• "Some times it's difficult to talk about money with my husband, especially after I splurged on something for the house or myself or even when the grocery bill gets a little higher than usual." - Claire
  • "It's very difficult because I never had to explain to anyone how I spent my money... We both have a love/hate relationship with payday because we know we have money but at the same time we know we need to sit down and talk bills..." - Wes
  • "No. We often have discussions about money." - Bridget
  • "There are no difficulties talking about money with my partner, we talk about it all the time, our goals, and how to spend and save." - Dan
It wouldn't be fair for me to ask others about their personal lives without discussing our own, so I sat down with the hubs tonight and made him talk about these topics (spoiler: he wasn't very interested).

1. Prior to dating, we were both spenders and we didn't think about what we were spending our money on.
2. The hubs said "it's easier to save now, but only because I make more money." He thinks he spends money on the same kinds of things he did before we were dating. Obviously, you all know I am trying not to spend the way I used to and (attempting) to save more money.
3. We both think it's difficult to talk with each other about money. He says it's because I "have my own ideas about a situation." I can admit I have trouble listening and/or seeing a different perspective other than my own. I feel it's difficult to talk to him about money because he can be very dismissive about what I see as a problem (for example, how much money should we have in savings).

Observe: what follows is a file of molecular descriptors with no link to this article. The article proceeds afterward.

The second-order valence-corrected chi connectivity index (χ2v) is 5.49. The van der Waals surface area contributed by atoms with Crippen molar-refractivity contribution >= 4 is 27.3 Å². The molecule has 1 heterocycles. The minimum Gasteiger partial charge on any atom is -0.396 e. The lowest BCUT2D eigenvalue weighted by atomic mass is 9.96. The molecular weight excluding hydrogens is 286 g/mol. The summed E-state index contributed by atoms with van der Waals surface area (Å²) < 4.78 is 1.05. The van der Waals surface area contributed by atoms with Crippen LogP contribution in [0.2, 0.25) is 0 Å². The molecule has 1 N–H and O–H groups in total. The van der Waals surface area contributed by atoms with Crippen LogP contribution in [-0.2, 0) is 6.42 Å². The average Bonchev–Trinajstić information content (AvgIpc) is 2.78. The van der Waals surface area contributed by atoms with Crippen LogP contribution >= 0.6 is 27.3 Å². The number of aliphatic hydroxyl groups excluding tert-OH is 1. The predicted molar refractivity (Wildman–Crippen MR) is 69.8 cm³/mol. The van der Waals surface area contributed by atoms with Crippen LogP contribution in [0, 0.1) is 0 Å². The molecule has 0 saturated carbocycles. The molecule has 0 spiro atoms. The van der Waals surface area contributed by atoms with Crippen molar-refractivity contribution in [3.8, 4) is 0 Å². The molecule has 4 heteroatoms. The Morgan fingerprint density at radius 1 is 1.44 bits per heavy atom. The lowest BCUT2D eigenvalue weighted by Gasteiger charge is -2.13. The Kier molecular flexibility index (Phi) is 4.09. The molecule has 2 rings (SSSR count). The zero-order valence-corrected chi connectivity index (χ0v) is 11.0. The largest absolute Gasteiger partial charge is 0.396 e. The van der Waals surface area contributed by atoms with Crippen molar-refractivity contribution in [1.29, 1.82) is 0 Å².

Feel free to respond in the comments with your answers to the questions as well! I think it's so interesting to hear about others relationships. Must be the sociologist in me. Or I'm nosy. Probably both.

Day Thirty Spent: $0.00
Day Thirty Saved: $0.00

1 comment:

  1. This was definitely an interesting post!

    Even when I had only myself to answer to, I was good with money. I paid off my credit card in full each month, didn't spend more money than I had, I even opened an IRA my junior year of college, just to get an early start.

    When we first got married, we had a joint savings account and separate checking accounts, which worked ok for awhile. I was in charge of paying our bills, so Glen would "pay" me his share each week, so really things didn't change too much. It was actually when we started looking into buying a house that things changed. I wasn't comfortable making such a big financial commitment without having a good idea of our cash flow, so we combined all our bank accounts and I started tracking everything (income, expenses, and savings) on a spreadsheet.

    It's worked out really well - We both know exactly how much we're spending in various categories, and if we don't put enough into savings one month, it's there on the spreadsheet, staring us in the face, so I feel compelled to stick with our savings plan. And having everything combined makes it necessary to talk about money on a regular basis. The advantage to that is that we have lots of little money conversations, instead of infrequent big money conversations that are more likely to turn into arguments on account of us being on totally different wavelengths. ;-)